Liberia, the small West African country riven by back-to-back wars in the 1990s and a devastating Ebola pandemic in mid 2104 – 2016 is facing serious challenges in governance and the economy.
A new administration headed by footballer-turned politician George M. Weah is floundering under massive economic woes, very high unemployment and lack of technical capacity as evident from the growing discontent among the populace who are now regretting their choice of national leadership when they voted in democratic elections last December.
At a US Independence Day reception held on July 4th at the American Embassy in Monrovia, which was attended by President Weah, the local Daily Observer newspaper reports that the message from Washington DC to the Liberian administration was direct and clear; “…introduce broad reforms and take bold steps to inhibit (restrain) corruption in order to transform the business climate to attract domestic, regional and foreign investment, to grow the economy and seek fiscal and monetary stability…”
This is a stunning indictment of the poor governance style and incompetence of the Weah Administration which has demonstrated a poor understanding of national challenges, expectations and the consequences of unpreparedness at national governance.
In recent days, the visual of President Weah and some of his officials chanting sports songs at a soccer game and playing board games at his party headquarters during a “Pro-Poor Day” celebration of the ruling Congress for Democratic Change (CDC) shocked citizens and some in the diplomatic corp as “insensitive” to the growing calls for solutions to the deteriorating economy and increased suffering of the ordinary Liberian. Social media is replete with stinging criticisms of President Weah and his administration for the inability to respond to the economic challenges and utter silence.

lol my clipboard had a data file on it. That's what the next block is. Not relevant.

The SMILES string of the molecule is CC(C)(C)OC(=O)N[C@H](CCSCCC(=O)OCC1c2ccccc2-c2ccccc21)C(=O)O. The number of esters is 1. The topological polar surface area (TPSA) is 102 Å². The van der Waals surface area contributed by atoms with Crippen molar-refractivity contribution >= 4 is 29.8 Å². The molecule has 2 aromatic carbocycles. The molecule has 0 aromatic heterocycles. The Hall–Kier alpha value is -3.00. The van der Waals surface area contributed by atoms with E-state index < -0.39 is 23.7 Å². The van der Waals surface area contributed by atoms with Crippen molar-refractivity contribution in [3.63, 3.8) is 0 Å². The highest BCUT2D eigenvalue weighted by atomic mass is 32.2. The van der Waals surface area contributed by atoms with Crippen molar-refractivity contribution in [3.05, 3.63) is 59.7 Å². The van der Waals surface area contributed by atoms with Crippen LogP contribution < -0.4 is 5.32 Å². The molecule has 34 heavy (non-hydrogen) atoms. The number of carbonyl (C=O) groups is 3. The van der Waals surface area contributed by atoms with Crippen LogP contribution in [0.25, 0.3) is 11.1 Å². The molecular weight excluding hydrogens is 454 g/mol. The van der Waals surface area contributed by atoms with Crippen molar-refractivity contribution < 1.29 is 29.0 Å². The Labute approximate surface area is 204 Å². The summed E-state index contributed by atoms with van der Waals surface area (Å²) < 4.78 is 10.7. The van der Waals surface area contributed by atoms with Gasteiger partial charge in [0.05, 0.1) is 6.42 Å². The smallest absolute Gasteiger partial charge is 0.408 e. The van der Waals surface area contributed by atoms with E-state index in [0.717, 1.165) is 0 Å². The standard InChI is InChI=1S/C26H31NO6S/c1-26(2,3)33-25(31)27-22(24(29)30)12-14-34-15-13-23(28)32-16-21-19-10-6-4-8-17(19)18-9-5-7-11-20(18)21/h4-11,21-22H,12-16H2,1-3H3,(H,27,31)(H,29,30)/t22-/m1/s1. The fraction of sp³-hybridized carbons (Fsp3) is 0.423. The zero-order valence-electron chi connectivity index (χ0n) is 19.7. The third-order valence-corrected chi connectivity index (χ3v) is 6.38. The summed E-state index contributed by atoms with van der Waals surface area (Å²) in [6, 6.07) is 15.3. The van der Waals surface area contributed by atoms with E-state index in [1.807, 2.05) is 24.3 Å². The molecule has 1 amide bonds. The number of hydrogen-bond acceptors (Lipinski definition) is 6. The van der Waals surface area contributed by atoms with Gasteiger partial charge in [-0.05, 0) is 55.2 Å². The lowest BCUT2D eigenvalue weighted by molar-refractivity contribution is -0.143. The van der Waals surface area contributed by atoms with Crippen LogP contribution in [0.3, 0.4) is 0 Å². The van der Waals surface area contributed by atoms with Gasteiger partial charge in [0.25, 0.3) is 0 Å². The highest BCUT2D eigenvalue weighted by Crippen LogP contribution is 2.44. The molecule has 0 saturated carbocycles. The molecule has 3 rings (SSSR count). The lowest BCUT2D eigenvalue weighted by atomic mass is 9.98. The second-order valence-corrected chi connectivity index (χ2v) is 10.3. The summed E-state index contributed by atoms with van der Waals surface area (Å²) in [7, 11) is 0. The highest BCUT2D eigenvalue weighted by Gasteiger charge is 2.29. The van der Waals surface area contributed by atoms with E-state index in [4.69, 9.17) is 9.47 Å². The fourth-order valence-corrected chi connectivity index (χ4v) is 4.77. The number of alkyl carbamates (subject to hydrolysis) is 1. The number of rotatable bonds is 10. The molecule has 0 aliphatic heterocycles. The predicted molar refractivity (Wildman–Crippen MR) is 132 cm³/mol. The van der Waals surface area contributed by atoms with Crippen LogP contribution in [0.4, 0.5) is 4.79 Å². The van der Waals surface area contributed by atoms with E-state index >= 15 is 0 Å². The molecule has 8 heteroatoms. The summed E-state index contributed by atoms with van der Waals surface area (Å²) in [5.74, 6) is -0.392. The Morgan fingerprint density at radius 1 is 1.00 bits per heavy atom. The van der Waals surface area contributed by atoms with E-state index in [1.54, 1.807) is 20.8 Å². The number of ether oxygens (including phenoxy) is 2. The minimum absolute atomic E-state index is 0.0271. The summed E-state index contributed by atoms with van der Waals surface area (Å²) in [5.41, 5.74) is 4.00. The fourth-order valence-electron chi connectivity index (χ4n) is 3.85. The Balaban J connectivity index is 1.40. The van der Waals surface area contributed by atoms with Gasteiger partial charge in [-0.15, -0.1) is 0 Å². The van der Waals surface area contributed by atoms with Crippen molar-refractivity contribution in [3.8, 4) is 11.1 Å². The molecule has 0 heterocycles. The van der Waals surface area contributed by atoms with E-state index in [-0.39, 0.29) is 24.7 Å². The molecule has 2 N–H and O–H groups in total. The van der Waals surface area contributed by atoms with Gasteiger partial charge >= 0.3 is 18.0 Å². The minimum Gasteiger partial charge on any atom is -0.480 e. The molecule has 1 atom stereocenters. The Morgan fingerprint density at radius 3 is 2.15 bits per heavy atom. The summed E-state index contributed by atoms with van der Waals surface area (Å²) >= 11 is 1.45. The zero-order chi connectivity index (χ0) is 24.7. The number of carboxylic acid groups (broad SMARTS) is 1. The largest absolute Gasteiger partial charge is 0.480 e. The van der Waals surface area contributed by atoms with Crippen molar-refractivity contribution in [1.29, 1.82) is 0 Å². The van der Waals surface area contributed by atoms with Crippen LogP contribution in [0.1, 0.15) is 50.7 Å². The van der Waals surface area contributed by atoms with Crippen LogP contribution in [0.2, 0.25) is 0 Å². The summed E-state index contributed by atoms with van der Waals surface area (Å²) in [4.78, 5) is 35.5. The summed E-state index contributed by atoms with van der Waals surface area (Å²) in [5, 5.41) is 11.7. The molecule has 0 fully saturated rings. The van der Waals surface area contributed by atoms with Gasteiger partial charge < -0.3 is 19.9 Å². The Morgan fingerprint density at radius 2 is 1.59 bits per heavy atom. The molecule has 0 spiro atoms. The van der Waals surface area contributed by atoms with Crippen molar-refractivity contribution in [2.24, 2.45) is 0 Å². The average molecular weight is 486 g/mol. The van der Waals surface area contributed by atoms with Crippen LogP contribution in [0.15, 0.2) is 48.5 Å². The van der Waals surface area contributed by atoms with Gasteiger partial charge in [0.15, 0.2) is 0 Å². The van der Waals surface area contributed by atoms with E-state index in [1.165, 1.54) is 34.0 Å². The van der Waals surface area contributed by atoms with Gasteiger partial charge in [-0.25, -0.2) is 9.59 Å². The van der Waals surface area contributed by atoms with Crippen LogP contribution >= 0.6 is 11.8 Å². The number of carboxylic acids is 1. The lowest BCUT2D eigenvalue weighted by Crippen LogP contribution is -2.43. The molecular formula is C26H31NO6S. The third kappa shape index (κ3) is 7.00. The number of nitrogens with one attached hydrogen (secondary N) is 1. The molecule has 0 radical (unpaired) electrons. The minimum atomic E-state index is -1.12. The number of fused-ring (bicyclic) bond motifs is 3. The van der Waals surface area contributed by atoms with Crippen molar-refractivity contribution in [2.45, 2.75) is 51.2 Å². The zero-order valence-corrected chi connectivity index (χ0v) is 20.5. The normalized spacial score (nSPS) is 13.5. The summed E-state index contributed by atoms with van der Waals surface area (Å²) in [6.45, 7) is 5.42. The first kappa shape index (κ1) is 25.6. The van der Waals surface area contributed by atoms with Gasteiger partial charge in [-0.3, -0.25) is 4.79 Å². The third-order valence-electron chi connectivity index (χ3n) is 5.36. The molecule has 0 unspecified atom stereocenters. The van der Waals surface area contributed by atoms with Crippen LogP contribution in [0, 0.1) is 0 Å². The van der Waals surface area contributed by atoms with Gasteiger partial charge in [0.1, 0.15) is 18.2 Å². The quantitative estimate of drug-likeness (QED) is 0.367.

Liberian Voters in Last Election
Tension is rising among the ordinary citizenry and this is reminiscent of prior situations where a highly disaffected Liberian population who felt powerless to effect any meaningful change in their condition resorted to calls for the resignation of their President including Samuel William R. Tolbert, Samuel K. Doe and Charles Taylor.
There are already some rumblings and a small peaceful protest led by University student activist Martin Kollie, who along with some members of the Student Unification Party (SUP) at the state runned University of Liberia, staged a pop-up demonstration in the eastern suburb of Redlight, District, Paynesville as the motorcade of the President headed back to the capital Monrovia from central Liberia; the same day the President received an honorary Doctoral degree from a private University.
The message from the small demonstration which snarled the Presidential motorcade and was joined by some citizens was that President Weah needs to address the deteriorating economic situation now!
Supporters and some Liberians at home and in the Diaspora were shocked at the bold protest attempt at challenging the popularity of President Weah who clinched the Presidency with 61.5 percent of the vote.
University Student Protesters